early days of stereo, optimum separation of channels called for a relatively
broad groove width (variable pitch disc-cutting lathes were some years
in the future), and this was accomplished only at the expense of program
length. For this reason the earliest stereo LPs had much shorter playing
times than the mono ones that had preceeded them. In the ensuing years
the missing track was virtually forgotten about. It did not appear, for
example, in any of the singer's Capitol albums. Fourteen years after its
recording The One I Love Belongs To Somebody Else saw its first
releaseon the album Frank Sinatra: Like Never Before, a mail-order
compilation put together in 1973 for the Longines Symphonette, which had
taken over operation of the Capitol Records Club. Here it takes its rightful
place among its session mates in the first U.S. release of the complete
No One Cares.
The remaining three selections chosen to expand this album to acceptable
compact disc length were arranged and conducted by the redoubtable Nelson
Riddle, the aptness and sensitivity of whose collaborations with Sinatra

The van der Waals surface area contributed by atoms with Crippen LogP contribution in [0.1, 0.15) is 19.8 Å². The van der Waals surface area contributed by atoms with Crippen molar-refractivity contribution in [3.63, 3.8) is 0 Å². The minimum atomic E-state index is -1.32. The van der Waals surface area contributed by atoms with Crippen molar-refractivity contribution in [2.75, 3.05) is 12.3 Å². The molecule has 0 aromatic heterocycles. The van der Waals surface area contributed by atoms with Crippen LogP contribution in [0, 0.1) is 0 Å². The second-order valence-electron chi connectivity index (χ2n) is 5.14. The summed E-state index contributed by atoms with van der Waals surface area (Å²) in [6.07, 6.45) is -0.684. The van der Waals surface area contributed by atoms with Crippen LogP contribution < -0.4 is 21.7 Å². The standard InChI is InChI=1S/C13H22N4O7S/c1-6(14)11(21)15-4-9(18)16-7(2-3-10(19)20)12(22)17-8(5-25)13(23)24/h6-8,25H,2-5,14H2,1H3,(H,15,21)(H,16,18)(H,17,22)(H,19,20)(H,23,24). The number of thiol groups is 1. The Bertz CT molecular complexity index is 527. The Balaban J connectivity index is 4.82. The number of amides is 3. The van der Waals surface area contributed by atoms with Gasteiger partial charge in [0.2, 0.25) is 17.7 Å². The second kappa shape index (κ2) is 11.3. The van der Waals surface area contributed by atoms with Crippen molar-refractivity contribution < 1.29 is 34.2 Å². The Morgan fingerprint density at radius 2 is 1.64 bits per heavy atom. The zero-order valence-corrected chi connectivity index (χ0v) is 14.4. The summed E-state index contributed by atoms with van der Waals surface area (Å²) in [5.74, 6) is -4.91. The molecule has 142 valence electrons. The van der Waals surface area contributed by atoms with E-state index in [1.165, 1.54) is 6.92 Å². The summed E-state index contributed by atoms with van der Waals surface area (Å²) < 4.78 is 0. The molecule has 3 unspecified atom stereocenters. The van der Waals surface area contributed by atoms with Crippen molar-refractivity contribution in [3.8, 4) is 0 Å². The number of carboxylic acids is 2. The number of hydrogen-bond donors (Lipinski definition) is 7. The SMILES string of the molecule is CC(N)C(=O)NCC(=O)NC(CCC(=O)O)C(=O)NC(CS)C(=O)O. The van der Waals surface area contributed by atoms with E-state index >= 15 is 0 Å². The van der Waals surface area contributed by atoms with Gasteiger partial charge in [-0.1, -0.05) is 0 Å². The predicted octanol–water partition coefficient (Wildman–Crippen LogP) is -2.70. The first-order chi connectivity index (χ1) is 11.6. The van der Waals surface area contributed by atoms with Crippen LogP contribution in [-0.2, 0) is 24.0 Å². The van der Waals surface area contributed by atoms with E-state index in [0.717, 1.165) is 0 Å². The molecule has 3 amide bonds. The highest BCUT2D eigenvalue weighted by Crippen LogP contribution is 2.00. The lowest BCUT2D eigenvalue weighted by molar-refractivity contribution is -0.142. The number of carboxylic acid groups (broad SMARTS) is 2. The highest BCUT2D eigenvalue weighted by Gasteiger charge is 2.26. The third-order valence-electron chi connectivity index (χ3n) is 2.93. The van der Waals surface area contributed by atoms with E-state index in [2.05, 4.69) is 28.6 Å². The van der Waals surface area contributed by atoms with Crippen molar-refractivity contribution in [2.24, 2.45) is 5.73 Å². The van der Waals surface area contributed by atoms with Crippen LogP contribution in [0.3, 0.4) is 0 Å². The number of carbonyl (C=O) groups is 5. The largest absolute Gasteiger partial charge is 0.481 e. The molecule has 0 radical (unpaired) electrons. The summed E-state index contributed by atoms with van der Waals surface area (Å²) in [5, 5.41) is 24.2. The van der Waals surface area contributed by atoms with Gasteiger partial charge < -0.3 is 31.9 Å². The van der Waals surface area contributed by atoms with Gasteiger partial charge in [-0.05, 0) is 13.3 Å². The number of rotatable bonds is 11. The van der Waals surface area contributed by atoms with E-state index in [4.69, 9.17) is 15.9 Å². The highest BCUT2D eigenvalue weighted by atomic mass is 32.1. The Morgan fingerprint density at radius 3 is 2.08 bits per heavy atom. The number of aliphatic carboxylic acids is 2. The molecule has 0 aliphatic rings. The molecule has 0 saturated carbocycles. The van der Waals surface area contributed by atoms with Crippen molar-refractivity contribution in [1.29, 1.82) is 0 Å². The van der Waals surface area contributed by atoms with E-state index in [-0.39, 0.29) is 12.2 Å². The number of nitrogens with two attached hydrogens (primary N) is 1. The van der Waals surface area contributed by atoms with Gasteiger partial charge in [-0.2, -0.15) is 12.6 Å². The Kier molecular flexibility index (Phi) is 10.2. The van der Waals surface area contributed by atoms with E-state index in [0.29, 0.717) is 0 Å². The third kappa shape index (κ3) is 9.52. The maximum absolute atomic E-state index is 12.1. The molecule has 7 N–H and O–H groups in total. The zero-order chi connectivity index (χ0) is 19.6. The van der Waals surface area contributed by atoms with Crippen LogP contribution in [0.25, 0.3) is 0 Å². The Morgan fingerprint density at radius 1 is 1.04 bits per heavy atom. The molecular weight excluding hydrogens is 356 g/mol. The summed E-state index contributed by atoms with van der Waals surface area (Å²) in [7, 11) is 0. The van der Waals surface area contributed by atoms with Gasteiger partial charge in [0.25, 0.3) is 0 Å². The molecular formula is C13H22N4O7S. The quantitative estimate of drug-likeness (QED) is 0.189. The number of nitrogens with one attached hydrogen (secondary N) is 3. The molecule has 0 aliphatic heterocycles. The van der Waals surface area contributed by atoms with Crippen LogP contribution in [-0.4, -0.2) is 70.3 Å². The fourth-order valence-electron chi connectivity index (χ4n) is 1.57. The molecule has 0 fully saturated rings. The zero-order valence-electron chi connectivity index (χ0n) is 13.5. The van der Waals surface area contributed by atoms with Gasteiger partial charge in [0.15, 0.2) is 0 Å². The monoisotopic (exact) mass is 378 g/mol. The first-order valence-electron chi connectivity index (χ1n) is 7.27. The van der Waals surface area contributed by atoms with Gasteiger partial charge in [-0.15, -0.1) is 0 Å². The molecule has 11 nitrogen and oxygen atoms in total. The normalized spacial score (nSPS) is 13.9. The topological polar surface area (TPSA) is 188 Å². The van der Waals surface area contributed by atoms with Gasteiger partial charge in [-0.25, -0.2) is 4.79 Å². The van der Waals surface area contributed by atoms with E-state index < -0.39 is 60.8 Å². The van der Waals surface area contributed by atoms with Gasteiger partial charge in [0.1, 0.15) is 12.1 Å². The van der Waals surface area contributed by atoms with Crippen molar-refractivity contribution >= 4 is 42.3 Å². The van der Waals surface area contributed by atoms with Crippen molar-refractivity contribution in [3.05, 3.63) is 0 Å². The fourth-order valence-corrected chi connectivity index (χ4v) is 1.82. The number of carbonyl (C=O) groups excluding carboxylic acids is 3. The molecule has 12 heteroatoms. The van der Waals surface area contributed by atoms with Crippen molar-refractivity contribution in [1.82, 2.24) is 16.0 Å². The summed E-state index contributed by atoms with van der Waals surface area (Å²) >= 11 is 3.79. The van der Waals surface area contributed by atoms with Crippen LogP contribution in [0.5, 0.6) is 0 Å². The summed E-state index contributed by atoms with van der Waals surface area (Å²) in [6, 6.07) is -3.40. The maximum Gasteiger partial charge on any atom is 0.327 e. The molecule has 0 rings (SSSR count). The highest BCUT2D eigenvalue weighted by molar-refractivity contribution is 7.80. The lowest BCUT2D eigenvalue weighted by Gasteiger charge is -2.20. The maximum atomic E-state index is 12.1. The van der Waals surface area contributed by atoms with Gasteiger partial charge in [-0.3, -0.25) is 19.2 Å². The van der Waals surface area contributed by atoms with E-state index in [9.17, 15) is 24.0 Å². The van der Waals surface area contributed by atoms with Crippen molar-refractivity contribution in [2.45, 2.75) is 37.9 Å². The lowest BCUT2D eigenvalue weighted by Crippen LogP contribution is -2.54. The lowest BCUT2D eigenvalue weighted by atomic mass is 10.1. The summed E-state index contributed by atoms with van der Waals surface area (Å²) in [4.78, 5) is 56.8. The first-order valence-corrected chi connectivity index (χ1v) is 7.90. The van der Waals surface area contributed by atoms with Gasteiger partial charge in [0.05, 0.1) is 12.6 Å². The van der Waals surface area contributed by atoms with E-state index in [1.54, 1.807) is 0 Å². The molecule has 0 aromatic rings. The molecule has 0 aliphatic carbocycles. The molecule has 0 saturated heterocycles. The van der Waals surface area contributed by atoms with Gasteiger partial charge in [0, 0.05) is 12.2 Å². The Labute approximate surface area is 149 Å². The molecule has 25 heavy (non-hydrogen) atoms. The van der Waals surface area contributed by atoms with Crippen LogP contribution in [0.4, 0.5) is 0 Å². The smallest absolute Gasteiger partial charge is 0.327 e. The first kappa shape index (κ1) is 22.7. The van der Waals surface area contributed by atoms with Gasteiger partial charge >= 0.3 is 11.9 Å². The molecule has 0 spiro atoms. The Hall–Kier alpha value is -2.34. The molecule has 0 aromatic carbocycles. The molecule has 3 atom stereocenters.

require no comment. In terms of emotional content, all three are of a
piece with those comprising No One Cares. In fact, one of them,
This Was My Love, actually was recorded at the same studio date
on which Sinatra and Jenkins cut the final two tracks for the album, I'll
Never Smile Again and the title song, while Riddle led the singer
through This Was My Love and one other selection. The touching
performance stems from the compilation All The Way (Capitol ST-1538).
Recorded on December 9, 1953, the poignant I Could Have Told You
was first compiled in the album Look To Your Heart (T-1164),
while You Forgot The Words, product of an October 17, 1955, Sinatra-Riddle
collaboration, derives from the compilation LP This Is Sinatra, Volume
No One Cares (1959)
Capitol CDP 7 94519 2
When No One Cares
A Cottage For Sale
Where Do You Go?
I Don't Stand A Ghost Of A Chance With You
Here's That Rainy Day
I Can't Get Started
Why Try To Change Me Now?
I'll Never Smile Again
None But The Lonely Heart
The One I Love (Belongs To Somebody Else)
This Was My Love
I Could Have Told You
You Forgot All The Words (While I Still Remember The Tune)
One Cares from Amazon.co.uk.